Michigan Seafood Summit to highlight aquaculture, commercial fisheries, local seafood

Michigan produces fish for the consumer from both aquaculture and the Great Lakes commercial fishery.

Michigan commercial fish retail operation selling locally produced Great Lakes fish. Ron Kinnunen | Michigan Sea Grant

Michigan commercial fish retail operation selling locally produced Great Lakes fish. Ron Kinnunen | Michigan Sea Grant

Most consumers are unaware that more than 90 percent of the seafood that is consumed in the United States is imported. There is growing consumer interest, however, in purchasing locally produced food products as consumers want to know where their food is coming from. Michigan has healthy industries featuring both farm-raised fish as well as wild-caught Great Lakes fish.

Most of the farm-raised fish in Michigan is rainbow trout. These trout farms are operated by Michigan families. The lake whitefish is the most caught commercial fish in the Michigan waters of the Great Lakes. Today, the Great Lakes commercial fishery for lake whitefish is managed for sustainability with most of these fish caught from Lakes Superior, Huron, and Michigan. Great Lakes whitefish from Michigan’s highly managed fisheries is caught by small, family-based operations and processed locally making it an important economic component to local coastal communities.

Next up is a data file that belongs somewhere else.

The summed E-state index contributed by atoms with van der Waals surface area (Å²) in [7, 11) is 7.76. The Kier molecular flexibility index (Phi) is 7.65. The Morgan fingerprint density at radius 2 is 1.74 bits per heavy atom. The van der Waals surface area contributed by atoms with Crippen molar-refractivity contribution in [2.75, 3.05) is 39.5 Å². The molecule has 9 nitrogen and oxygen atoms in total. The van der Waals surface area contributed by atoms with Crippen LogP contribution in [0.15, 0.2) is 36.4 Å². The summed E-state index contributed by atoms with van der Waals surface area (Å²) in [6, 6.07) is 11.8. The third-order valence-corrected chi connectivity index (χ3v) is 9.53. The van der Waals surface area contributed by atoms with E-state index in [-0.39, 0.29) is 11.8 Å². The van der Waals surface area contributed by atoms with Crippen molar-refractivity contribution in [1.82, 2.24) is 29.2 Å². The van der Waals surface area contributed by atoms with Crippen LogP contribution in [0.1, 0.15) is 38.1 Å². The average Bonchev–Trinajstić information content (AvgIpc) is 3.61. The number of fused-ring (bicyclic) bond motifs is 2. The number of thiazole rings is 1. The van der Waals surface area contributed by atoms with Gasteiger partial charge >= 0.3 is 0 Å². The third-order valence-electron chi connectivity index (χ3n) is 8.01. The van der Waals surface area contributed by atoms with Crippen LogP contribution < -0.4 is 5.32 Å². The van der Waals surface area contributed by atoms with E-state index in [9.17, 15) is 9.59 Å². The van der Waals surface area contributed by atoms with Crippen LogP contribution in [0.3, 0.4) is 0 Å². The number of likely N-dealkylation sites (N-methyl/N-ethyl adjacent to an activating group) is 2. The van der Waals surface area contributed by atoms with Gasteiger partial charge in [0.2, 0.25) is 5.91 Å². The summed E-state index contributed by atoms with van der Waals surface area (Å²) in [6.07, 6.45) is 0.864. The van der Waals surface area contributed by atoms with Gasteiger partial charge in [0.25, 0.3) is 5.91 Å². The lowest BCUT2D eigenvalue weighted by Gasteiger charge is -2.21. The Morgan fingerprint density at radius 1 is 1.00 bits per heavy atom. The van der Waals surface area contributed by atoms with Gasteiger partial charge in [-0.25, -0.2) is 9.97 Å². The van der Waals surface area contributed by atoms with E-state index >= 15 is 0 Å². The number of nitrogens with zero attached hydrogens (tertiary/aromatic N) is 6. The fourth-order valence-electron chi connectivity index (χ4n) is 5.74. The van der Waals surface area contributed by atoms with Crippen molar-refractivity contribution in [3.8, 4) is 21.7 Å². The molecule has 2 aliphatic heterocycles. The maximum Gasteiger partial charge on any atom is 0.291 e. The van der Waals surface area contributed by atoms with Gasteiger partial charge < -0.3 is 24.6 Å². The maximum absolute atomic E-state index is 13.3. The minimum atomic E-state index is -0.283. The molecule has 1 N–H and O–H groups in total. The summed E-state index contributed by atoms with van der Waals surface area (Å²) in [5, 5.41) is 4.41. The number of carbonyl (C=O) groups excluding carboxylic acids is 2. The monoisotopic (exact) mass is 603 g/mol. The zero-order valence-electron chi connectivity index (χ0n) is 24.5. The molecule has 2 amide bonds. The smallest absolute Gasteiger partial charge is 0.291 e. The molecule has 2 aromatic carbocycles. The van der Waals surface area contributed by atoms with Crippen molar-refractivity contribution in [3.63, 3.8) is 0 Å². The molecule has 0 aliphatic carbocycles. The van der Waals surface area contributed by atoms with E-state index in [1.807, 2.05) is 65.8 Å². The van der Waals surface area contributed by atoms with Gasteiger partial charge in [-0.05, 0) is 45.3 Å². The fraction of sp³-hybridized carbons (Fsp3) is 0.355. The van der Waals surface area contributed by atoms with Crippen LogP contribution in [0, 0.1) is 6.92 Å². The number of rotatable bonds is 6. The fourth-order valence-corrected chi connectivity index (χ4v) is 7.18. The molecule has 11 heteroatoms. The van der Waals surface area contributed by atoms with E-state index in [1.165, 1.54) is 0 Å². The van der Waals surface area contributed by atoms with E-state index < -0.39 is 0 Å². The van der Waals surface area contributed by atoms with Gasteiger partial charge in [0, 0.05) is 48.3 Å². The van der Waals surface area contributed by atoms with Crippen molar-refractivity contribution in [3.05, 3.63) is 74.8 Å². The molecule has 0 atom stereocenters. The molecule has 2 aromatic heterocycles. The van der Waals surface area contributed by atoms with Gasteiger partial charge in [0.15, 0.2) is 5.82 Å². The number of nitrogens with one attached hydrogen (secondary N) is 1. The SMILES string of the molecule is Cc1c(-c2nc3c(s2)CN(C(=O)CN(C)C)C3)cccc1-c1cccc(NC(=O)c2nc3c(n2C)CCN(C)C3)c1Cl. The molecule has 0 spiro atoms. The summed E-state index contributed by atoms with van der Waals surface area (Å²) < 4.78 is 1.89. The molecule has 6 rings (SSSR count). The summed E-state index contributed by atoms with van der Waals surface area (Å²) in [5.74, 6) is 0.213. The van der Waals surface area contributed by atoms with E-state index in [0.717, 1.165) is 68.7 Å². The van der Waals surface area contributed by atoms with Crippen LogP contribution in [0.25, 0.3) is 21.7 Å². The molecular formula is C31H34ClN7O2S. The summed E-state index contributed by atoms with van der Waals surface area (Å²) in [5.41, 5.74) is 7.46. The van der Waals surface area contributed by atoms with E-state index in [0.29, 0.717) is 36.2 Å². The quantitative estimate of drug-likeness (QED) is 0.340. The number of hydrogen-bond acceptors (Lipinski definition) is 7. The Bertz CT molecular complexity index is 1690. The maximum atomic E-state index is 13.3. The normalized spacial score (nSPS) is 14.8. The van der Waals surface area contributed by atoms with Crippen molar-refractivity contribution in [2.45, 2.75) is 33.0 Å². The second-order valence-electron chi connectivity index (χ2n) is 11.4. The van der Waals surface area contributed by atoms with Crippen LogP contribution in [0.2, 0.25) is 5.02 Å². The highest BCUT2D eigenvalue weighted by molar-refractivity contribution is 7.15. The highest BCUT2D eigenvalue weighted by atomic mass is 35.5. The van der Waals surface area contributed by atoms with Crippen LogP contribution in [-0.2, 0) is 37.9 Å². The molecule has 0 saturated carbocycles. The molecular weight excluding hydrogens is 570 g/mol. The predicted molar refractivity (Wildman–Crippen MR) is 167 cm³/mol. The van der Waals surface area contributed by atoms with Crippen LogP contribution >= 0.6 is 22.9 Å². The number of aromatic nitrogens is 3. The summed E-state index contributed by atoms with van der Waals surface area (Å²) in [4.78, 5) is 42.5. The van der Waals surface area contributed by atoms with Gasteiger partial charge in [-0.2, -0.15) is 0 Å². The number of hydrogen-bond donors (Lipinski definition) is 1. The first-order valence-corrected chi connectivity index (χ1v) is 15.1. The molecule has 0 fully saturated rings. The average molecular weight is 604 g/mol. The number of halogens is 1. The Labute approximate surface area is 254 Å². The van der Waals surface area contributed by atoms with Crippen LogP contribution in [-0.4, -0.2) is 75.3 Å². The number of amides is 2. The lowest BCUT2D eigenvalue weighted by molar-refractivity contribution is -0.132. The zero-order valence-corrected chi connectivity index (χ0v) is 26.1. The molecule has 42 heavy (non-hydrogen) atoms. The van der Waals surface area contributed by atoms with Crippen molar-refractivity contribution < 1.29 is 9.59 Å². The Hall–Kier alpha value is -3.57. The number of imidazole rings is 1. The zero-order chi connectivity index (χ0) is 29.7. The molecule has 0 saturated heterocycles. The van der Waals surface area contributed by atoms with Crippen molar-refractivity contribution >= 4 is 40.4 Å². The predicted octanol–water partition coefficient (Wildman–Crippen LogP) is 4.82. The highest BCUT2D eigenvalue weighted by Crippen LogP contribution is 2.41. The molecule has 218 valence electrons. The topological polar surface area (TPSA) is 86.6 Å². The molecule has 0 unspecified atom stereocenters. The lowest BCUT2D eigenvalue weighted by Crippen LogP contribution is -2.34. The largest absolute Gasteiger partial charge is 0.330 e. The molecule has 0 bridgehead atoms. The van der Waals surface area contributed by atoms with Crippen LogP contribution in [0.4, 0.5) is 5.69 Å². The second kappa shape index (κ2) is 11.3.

To help support and educate Michigan-based fish producers, Michigan Sea Grant and Michigan State University Extension are hosting a Michigan Seafood Summit at the Kellogg Conference Center at MSU on March 12, 2015. The Michigan Seafood Summit will be centered on promoting and discussing aquaculture, commercial fisheries, and local seafood in Michigan. The summit will consist of two main sessions and a special Michigan seafood dinner prepared by renowned chefs from around the state. The summit will coincide with MSU’s Agriculture and Natural Resources Week.

The morning session of the Michigan Seafood Summit will have presentations directed at those involved or wanting to become involved with producing fish in Michigan. The afternoon session will be more geared toward the general public and will cover such topics as the health benefits of seafood and its sustainability. At the end of the day the event will end with a dinner featuring Michigan seafood.

More information on the Michigan Seafood Summit can be found at www.miseagrant.umich.edu/seafoodsummit.